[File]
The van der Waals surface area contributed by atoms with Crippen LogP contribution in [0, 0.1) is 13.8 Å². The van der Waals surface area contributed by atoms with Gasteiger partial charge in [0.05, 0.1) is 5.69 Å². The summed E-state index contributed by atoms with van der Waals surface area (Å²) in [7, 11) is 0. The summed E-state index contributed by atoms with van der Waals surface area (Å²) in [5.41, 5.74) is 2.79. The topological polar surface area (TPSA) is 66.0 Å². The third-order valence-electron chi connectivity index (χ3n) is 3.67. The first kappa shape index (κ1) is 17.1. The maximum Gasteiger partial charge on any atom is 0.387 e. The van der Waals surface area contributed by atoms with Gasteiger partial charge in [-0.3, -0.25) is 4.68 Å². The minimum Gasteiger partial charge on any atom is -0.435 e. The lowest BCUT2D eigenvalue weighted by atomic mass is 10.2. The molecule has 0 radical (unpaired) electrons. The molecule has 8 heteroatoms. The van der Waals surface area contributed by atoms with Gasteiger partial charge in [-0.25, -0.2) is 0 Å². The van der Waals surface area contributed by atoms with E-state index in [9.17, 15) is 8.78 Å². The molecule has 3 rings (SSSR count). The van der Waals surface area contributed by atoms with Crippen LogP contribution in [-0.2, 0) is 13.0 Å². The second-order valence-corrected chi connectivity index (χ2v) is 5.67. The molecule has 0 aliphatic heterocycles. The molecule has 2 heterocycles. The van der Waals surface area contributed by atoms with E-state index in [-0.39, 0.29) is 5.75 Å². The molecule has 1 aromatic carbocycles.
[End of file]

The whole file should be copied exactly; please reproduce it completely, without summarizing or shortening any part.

The van der Waals surface area contributed by atoms with Crippen LogP contribution in [0, 0.1) is 13.8 Å². The van der Waals surface area contributed by atoms with Gasteiger partial charge in [0.05, 0.1) is 5.69 Å². The summed E-state index contributed by atoms with van der Waals surface area (Å²) in [7, 11) is 0. The summed E-state index contributed by atoms with van der Waals surface area (Å²) in [5.41, 5.74) is 2.79. The topological polar surface area (TPSA) is 66.0 Å². The third-order valence-electron chi connectivity index (χ3n) is 3.67. The first kappa shape index (κ1) is 17.1. The maximum Gasteiger partial charge on any atom is 0.387 e. The van der Waals surface area contributed by atoms with Gasteiger partial charge in [-0.3, -0.25) is 4.68 Å². The minimum Gasteiger partial charge on any atom is -0.435 e. The lowest BCUT2D eigenvalue weighted by atomic mass is 10.2. The molecule has 0 radical (unpaired) electrons. The molecule has 8 heteroatoms. The van der Waals surface area contributed by atoms with Gasteiger partial charge in [-0.25, -0.2) is 0 Å². The van der Waals surface area contributed by atoms with E-state index in [9.17, 15) is 8.78 Å². The molecule has 3 rings (SSSR count). The van der Waals surface area contributed by atoms with Crippen LogP contribution in [-0.2, 0) is 13.0 Å². The second-order valence-corrected chi connectivity index (χ2v) is 5.67. The molecule has 0 aliphatic heterocycles. The molecule has 2 heterocycles. The van der Waals surface area contributed by atoms with E-state index in [-0.39, 0.29) is 5.75 Å². The molecule has 1 aromatic carbocycles.